Yoga

YOGA IS a practice of “union.” We experience our body more fully (through postures, breathing, and meditation) in order that we may also connect with that which is greater that us. Some call that “greaterness” the divine, others call it love, peace or simply presence. My experience is that whatever people call it, most gain clarity, compassion, gratitude for life, and personal empowerment.  Yoga blends body awareness, conscious breathing, flexibility, strength, endurance and balance. It can be a beautiful practice, accommodating people at any level. For these reasons, it has been fundamental in helping me become comfortable in my body, enjoy it and truly appreciate it.

Many people think that yoga is just stretching. But while stretching is certainly involved, yoga is really about creating balance in the body through developing both strength and flexibility. In Yoga, the body is treated with care and respect for it is the primary instrument in where their is work and growth. Yoga Exercises improve circulation, stimulate the abdominal organs, and put pressure on the glandular system of the body, which can generally result to better health.

In Western Culture, most of us are accustomed to looking outside of ourselves for fulfillment. We are living in a world that conditions us to believe that outer attainments can give us what we want. Yet again and again our experiences show us that nothing external can completely fulfill the deep longing within for "something more." Most of the time, however, we find ourselves striving toward that which always seems to lie just beyond our reach. We are caught up in doing rather than being, in action rather than awareness. It is hard for us to picture a state of complete calmness and repose in which thoughts and feelings cease to dance in perpetual motion. Yet it is through such a state of quietude that we can touch a level of joy and understanding impossible to achieve otherwise.  Through the practice of Yoga one begins to find this harmony within their-self and their environment.  The Yogis formulate a way to achieve and maintain this balance of life and it is done through exercise, breathing, Meditation and a connection to the divine through the path of devotion.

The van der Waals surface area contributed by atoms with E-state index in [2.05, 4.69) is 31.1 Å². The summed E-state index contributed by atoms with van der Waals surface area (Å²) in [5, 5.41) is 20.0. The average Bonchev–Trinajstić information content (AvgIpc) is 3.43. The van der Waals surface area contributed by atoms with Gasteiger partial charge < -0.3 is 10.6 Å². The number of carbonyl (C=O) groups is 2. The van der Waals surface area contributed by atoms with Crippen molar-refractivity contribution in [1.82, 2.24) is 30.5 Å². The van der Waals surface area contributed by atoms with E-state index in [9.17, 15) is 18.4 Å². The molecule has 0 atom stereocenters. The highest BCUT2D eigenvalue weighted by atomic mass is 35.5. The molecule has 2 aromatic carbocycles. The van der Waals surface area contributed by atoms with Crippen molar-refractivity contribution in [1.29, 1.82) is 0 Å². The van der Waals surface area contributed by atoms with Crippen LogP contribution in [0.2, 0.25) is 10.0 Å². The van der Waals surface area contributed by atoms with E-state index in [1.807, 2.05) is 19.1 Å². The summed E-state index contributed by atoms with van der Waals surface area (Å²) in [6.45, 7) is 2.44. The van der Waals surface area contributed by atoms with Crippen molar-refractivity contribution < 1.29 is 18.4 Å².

Seen in this light, yoga is described as a spiritual path, often broken down into the following eight stages as delineated by the sage Patanjali in his Yoga Sutra:

  • Yama/Restraint: Actions best avoided

  • Niyama/Observance: Positive actions to cultivate

  • Asana/Posture: Releasing gross tensions from the body

  • Pranayama/Breath Regulation: Harmonizing body, mind, and breath

  • Pratyahara/Introversion: Withdrawing attention from external distractions

  • Dharana/Concentration: Focusing the mind on a single point

  • Dhyana/Meditation: Accessing a state of flow

  • Samadhi/Oneness: Effortless, integrated being, connection to the Divine


Different Types of Yoga

Hatha Yoga — a system of physical postures, or asanas, whose higher purpose is to purify the body, giving one awareness and control over its internal states and rendering it fit for meditation.

Karma Yoga — selfless service to others as part of one's larger Self, without attachment to the results; and the performance of all actions with the consciousness of The Divine as the Doer.

Mantra Yoga — centering the consciousness within through japa, or the repetition of certain universal root-word sounds representing a particular aspect of Spirit.

Bhakti Yoga — all-surrendering devotion through which one strives to see and love the divinity in every creature and in everything, thus maintaining an unceasing worship.

Jnana (Gyana) Yoga — the path of wisdom, which emphasizes the application of discriminative intelligence to achieve spiritual liberation.